• Windows Server Standard customers are entitled to dual use rights for 180 days. This means they can continue using licenses with a migration-in-progress workload on-premises as they are applying the licenses to Azure Hybrid Benefit for the destination Azure VM.
    • With Windows Server Datacenter Edition, customers have perpetual dual use rights. This means, on an ongoing basis, a customer may use their licenses on-premises and a second time (including with an unrelated workload) in Azure. This benefit allows customers with an on-premises footprint to use the same existing license entitlement across two different environments (Azure and on-premises) and workloads.

Windows Server on Listed Provider

Windows Server can be licensed/procured for use on Listed Providers (currently Alibaba, Amazon AWS, Google and Microsoft) in the following ways:

  • Pay per usage
    • Per-second Windows Server usage depends on the number of vCPUs running at any specific time.
  • Dedicated Physical Server
    • Licenses purchased before October 1st, 2019 may be used in a BYOL fashion.

Windows Server on Authorized Outsourcer

Windows Server can be licensed/procured for use in Authorized Outsourcer environments as follows:

  • Flexible Virtualization Benefit
    • A customer with Software Assurance or subscription licenses may use their Windows Server core licenses to build and/or install solutions and run them on an authorized outsourcer’s infrastructure. This includes deployment to a dedicated server or a VM on a multi-tenant server.
  • BYOL
    • A customer with Software Assurance or subscription licenses may bring their Windows Server core licenses to an authorized outsourcer who offers pre-built solutions incorporating the software, rather than buy the software from the outsourcer.

SQL Server

There are several ways to license SQL Server, depending on the editions required, the lifecycle  environment and where the workload will be running.

SQL Server on Azure

  • Free-licensed SQL Server editions:
  • SQL Server Express Edition
    • Available at no software cost and can be used for production, development, test or POC instances (charges for infrastructure still apply).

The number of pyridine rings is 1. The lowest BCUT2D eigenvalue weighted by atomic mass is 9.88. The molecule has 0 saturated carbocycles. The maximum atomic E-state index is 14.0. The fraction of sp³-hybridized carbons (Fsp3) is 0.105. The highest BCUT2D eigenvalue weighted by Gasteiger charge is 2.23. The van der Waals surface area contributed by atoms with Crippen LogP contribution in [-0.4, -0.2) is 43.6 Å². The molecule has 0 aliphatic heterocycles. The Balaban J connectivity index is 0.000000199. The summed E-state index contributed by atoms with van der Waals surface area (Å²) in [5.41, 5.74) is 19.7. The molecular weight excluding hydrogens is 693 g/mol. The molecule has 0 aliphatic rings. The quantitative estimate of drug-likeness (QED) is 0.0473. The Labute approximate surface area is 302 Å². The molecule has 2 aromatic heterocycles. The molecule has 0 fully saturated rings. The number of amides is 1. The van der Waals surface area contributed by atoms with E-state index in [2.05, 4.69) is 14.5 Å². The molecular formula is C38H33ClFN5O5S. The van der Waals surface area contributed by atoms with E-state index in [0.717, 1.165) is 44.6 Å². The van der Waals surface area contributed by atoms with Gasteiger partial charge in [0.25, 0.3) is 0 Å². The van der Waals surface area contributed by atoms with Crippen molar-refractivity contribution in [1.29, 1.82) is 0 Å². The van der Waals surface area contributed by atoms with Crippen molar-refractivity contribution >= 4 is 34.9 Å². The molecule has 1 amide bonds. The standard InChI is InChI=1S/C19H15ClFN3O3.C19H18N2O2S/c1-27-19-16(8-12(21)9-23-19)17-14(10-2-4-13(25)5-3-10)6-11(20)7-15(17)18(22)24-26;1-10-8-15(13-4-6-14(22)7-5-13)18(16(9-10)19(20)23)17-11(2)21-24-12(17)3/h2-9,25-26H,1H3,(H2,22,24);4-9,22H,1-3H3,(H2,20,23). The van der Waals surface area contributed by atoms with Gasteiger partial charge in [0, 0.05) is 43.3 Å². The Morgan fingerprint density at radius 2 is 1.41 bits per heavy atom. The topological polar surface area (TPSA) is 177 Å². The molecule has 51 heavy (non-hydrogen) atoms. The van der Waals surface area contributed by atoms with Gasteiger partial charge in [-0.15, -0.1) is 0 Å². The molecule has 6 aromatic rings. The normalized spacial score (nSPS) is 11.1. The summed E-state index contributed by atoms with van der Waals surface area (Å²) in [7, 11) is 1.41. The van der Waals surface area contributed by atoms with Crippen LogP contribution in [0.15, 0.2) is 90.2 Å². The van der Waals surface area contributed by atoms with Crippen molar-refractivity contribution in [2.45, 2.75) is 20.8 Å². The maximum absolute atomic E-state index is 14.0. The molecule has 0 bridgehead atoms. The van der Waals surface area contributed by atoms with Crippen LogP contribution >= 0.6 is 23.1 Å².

• SQL Server Developer Edition
    • Available at no software cost and can be used for production, development, test or POC instances (charges for infrastructure still apply).
  • SQL Server Evaluation Edition
    • SQL Server Enterprise Edition may be used at no software cost for a period of 180 days in a non-production environment (charges for infrastructure still apply).
  • Pay per usage (aka pay-as-you-go):
    • Applies to the use of SQL Server Enterprise and SQL Server Standard Editions
    • Per-hour SQL licensing subject to a 4-core minimum
  • Azure Hybrid Benefit (AHB):
    • Allows customers to use existing SQL Server Standard or Enterprise Core licenses with Software Assurance or subscription licenses in a BYOL fashion in an Azure VM
    • Charges for infrastructure still apply
    • Free licensing for one passive secondary replica
    • In Development/Test environments, customers with Visual Studio Enterprise subscriptions may use SQL at no cost (i.e. only be charged for compute). Other customers will incur pay-as-you-go SQL charges unless AHB is applied.

SQL Server on Listed Provider (AWS, GCP, OCI)

  • License Included (Pay per usage)
    • Most cloud providers provide Windows Server images with currently supported versions of SQL Server. Licensing costs are incurred per second and added to your cloud bill.
  • Arc-connected Pay-as-you-Go
    • You can choose to connect SQL Servers outside Azure (including at Listed Providers) to Arc and pay-as-you-go rather than use a traditional license, with costs billed through Azure. This may be a good choice for seasonal needs or workloads that run intermittently (e.g. only on weekdays). This is available with SQL Server versions 2012 to current.

SQL Server on Authorized Outsourcer

  • Flexible Virtualization Benefit
    • A customer with Software Assurance or subscription licenses may use their SQL Server core licenses to build and/or install solutions and run them on an authorized outsourcer’s infrastructure. This includes deployment to a dedicated server or a VM on a multi-tenant server.
  • Arc-connected Pay-as-you-Go
    • This option mentioned above under Listed Providers is also available to use with SQL Servers deployed with Authorized Outsourcers.

Microsoft 365 Apps for Enterprise/Business